[Background:] The United States Sentencing Commission, an independent agency in the judicial branch charged with setting federal sentencing guidelines, voted unanimously in April to reduce sentencing guidelines levels for most drug trafficking offenses and voted unanimously again in July to make that change retroactive.  Because Congress has not acted to disapprove the Commission’s actions, the amendment becomes effective tomorrow.  Offenders sentenced after tomorrow will be sentenced under the new, reduced guidelines, and current prisoners may begin petitioning courts for sentence reductions based on retroactive application of the reduced guidelines. Prisoners can have their sentences reduced if courts determine that they are eligible and a reduction is appropriate, and they may not be released pursuant to such reductions before November 1, 2015.

[Comment by USSC Chair Patti Saris:] “The reduction in drug guidelines that becomes effective tomorrow represents a significant step toward the goal the Commission has prioritized of reducing federal prison costs and overcrowding without endangering public safety.  Commissioners worked together to develop an approach that advances the causes of fairness, justice, fiscal responsibility, and public safety, and I am very pleased that we were able to agree unanimously on this reasonable solution.  I am also gratified that Congress permitted this important reform to go forward.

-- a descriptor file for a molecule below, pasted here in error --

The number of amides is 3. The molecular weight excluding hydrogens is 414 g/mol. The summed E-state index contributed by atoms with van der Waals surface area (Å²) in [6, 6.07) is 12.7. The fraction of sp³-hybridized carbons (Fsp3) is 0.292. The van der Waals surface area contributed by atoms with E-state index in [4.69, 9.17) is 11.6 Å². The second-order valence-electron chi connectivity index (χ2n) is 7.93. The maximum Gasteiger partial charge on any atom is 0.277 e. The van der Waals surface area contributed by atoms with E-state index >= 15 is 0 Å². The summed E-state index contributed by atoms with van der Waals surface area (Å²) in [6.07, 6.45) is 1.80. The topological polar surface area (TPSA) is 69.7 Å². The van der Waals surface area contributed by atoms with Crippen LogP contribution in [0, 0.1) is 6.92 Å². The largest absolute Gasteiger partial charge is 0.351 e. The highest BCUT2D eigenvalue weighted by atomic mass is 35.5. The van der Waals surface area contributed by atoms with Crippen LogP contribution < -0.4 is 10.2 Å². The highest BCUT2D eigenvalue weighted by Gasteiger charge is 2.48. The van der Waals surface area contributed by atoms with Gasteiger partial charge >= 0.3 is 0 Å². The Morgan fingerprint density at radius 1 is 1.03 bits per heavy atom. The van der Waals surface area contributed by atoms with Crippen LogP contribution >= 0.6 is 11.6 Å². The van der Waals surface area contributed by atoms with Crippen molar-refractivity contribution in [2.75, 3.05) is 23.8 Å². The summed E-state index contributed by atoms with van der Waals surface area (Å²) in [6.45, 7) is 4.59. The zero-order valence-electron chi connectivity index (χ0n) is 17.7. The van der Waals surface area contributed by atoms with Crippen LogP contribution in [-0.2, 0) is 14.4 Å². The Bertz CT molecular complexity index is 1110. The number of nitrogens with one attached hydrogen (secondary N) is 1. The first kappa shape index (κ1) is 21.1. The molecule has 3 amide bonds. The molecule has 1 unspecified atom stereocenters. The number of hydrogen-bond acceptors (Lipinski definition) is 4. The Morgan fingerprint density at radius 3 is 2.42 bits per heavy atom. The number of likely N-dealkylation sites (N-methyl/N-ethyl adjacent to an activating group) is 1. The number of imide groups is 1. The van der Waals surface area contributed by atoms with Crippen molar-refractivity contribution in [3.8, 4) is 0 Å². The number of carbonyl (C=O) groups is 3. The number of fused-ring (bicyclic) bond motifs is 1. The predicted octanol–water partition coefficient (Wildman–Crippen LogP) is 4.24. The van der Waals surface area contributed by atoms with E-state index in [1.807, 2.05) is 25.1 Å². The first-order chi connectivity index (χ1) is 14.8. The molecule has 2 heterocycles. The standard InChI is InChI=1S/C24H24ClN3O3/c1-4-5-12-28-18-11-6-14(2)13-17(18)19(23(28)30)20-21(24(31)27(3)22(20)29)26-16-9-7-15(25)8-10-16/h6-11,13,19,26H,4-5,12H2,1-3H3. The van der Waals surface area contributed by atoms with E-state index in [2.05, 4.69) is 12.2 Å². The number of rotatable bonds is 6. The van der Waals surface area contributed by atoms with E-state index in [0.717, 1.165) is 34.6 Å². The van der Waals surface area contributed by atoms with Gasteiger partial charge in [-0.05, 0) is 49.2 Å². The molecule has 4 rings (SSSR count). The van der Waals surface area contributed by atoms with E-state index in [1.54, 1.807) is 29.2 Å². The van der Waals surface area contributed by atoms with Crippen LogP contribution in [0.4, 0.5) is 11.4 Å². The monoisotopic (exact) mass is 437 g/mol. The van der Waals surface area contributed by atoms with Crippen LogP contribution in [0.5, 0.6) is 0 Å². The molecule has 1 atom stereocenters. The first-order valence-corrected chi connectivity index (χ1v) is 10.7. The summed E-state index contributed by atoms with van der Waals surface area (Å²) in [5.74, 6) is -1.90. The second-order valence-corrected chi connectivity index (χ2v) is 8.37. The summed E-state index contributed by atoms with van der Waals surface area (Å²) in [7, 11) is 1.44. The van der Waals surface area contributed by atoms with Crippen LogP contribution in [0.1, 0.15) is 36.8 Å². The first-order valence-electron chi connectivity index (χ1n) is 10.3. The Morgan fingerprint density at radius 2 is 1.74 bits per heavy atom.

This amendment is an important start toward addressing the problem of over-incarceration at the federal level. Commission researchers estimate that applying the amendment going forward may reduce the prison population by 6,500 in five years and far more over time, while more than 46,000 current prisoners could be eligible to have their sentences reduced by retroactive application of the amendment.  Still, only Congress can act to fully solve the crisis in federal prison budgets and populations and address the many systemic problems the Commission has found resulting from mandatory minimum penalties.  I hope that Congress will act promptly to pass comprehensive sentencing reform legislation.”

October 31, 2014 in Drug Offense Sentencing, Federal Sentencing Guidelines, Scope of Imprisonment, Sentences Reconsidered, Who Sentences? | Permalink | Comments (3) | TrackBack